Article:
The Foreign Service Journal - September 2017
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Citizen Services cases. The assignment set up a career

path for me in South Asia and introduced me to several

of my mentors.


My understanding is that when you joined the

Service, you planned to be a political officer, but you

eventually became more interested in mission manage-

ment. What sparked that shift?


Amb. Arnie Raphel asked me to serve as acting

consul general in Lahore for the summer in 1988. It was

a game changer for me. We faced numerous security

threats in the aftermath of our shooting down of an

Iranian airliner, in addition to managing the summer

turnover, preparing for the new CG, hosting an inspection team

and reporting on Benazir Bhutto’s return to Lahore. I loved it and

realized for the first time I could realistically aspire to leadership



Three of your five

ambassadorships were in

South Asia: Pakistan, Nepal

and India. What set you on

that path?


My trip to Pakistan

in 1975 as a teacher really

sparked my interest in South Asia, which was further fueled by

my tour in Nepal from 1980 to 1982. I was able to travel in Nepal

and India at that time, and actively sought to return for multiple

assignments in the region.


You also served as U.S. ambassador to Uganda and Ghana,

among other African postings. What were some of the opportunities

and challenges you encountered working in South Asia and Africa?


I was fascinated by the history of both regions and by

their very vibrant cultures. Economic and political development

in post-colonial countries fascinated me, both as an analyst and

as a policymaker, as we worked in several countries to promote

transitions to democracy. It was rewarding to work in India and

Pakistan on issues such as nuclear proliferation, antiterrorism

and regional cooperation that have a significant impact on our

own security. I very much enjoyed the close camaraderie of these

posts. The shared hardships made for close friendships.


Who were some of the people you especially admired or

were inspired by during your Foreign Service career?


I was incredibly lucky to work with outstanding people

all through my career. Among the standouts are Ambassadors

Peter Burleigh, Arnie Raphel, Beth Jones and Robin Raphel. Each

of them combined area expertise and policymaking skills with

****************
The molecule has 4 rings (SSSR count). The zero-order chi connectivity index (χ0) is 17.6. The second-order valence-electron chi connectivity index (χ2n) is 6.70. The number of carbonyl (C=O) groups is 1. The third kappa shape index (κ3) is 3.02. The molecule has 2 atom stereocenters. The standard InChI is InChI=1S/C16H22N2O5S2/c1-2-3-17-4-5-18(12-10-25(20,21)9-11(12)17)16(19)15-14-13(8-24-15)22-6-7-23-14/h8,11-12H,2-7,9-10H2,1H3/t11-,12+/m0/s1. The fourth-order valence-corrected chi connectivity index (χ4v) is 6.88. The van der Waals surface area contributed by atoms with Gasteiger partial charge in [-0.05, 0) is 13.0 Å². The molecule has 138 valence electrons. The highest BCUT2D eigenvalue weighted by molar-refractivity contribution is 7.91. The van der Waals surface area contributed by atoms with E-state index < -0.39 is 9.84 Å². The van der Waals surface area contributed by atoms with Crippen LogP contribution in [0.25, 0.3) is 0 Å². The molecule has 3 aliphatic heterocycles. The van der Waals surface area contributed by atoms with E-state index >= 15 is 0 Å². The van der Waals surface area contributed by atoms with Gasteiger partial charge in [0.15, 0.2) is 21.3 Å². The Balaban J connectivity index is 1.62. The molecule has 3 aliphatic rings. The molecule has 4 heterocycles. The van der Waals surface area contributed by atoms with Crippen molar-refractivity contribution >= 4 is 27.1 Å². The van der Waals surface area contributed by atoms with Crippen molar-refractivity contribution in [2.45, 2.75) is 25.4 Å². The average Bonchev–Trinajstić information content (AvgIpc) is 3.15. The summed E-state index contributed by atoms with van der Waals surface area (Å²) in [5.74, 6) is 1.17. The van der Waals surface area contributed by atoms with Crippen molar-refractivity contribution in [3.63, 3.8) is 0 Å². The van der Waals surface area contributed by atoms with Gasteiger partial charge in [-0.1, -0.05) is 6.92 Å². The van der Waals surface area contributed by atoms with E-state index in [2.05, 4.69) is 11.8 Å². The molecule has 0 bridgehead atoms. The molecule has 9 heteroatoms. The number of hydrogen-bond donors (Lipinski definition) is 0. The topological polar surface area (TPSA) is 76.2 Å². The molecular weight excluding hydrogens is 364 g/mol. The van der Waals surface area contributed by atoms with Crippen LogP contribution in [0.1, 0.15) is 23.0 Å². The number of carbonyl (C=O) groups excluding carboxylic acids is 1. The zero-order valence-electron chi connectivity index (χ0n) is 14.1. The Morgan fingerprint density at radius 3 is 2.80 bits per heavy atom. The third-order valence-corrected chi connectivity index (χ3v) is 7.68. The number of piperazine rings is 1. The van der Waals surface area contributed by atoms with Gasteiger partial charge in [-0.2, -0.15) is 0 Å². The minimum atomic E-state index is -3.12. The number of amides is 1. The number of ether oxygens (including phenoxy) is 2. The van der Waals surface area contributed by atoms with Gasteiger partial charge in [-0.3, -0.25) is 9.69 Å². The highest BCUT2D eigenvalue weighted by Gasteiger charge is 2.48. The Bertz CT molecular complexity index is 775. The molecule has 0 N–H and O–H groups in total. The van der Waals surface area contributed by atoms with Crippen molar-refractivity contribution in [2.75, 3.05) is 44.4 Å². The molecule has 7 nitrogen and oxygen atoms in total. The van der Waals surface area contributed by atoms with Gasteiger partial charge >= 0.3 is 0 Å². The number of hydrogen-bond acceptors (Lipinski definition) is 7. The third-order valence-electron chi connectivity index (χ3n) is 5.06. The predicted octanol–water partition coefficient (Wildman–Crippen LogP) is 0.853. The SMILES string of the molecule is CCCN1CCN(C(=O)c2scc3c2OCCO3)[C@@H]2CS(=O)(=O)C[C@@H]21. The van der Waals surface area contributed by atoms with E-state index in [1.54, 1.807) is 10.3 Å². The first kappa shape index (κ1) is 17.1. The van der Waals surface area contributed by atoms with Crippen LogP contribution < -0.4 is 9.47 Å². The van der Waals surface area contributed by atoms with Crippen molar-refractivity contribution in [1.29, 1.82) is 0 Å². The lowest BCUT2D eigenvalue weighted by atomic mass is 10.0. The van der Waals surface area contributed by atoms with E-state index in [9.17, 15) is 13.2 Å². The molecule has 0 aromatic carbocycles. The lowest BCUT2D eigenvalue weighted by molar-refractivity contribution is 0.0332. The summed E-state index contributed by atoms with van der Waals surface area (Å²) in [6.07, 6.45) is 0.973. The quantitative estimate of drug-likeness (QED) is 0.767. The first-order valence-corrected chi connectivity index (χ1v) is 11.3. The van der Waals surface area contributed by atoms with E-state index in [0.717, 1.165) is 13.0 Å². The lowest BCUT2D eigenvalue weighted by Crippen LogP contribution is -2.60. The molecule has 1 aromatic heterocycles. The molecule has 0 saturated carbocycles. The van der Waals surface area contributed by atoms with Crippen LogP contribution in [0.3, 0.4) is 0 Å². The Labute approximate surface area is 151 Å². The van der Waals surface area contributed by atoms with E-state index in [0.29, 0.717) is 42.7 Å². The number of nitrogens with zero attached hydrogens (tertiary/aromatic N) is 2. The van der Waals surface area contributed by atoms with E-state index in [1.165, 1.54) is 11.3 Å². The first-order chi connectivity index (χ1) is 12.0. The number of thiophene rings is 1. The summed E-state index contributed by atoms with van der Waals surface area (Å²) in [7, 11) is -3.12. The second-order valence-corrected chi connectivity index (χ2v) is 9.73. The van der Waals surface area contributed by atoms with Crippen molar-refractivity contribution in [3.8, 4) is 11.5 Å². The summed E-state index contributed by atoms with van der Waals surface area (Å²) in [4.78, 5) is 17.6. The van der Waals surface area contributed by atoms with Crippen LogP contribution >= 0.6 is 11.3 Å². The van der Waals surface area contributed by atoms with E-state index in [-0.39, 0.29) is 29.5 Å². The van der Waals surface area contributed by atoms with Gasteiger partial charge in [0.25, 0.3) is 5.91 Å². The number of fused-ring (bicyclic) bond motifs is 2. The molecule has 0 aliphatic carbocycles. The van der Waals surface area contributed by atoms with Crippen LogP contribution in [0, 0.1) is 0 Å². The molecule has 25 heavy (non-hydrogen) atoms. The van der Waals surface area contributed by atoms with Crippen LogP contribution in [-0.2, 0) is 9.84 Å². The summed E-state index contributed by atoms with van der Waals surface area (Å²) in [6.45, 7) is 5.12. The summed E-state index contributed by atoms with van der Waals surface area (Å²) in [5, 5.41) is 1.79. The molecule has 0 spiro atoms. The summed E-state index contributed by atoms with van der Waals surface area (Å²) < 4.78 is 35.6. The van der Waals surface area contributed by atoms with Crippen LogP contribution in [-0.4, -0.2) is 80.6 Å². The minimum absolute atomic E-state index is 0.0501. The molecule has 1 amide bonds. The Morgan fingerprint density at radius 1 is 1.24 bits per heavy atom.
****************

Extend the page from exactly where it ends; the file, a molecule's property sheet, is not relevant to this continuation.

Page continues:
an active interest in the people working with them. They were

excellent advisers and very helpful as I navigated the assign-

ment process. Although I

never worked directly with

Ambassador Bill Burns,

I have great admiration

for his quiet, thoughtful

approach to the complex

issues facing our nation

and his consideration for

the people who worked with him.

Considering Human Resources:

Being Director General


During your tenure as Director General (2009-2012), State

launched Secretary Hillary Clinton’s Diplomacy 3.0 hiring initia-

tive. What was your role in that effort, and how did it go?


Diplomacy 3.0 had started before I became DG, but it

faced serious problems of coordinating recruiting, on-boarding,

assigning and training the new hires. Principal Deputy Assistant

Secretary of State Steve Browning spearheaded the Bureau of

Human Resource’s efforts to remove the roadblocks. This took an

incredible amount of persuasion, organization and persistence.

My role was to ensure that the department’s senior leadership,

across several bureaus, understood that this was a priority and

that their support to remove the bottlenecks was required.


What other projects and challenges were at the top of the

list while you were DG?


Chief among our other goals was to ensure that the mis-

sions in Afghanistan, Iraq and Pakistan were fully staffed with

Mentoring needs to be a part of

the department ethos and can

be done at all levels.


Ambassador Nancy J. Powell presents her credentials to President of India

Smt. Pratibha Devisingh Patil on April 19, 2012.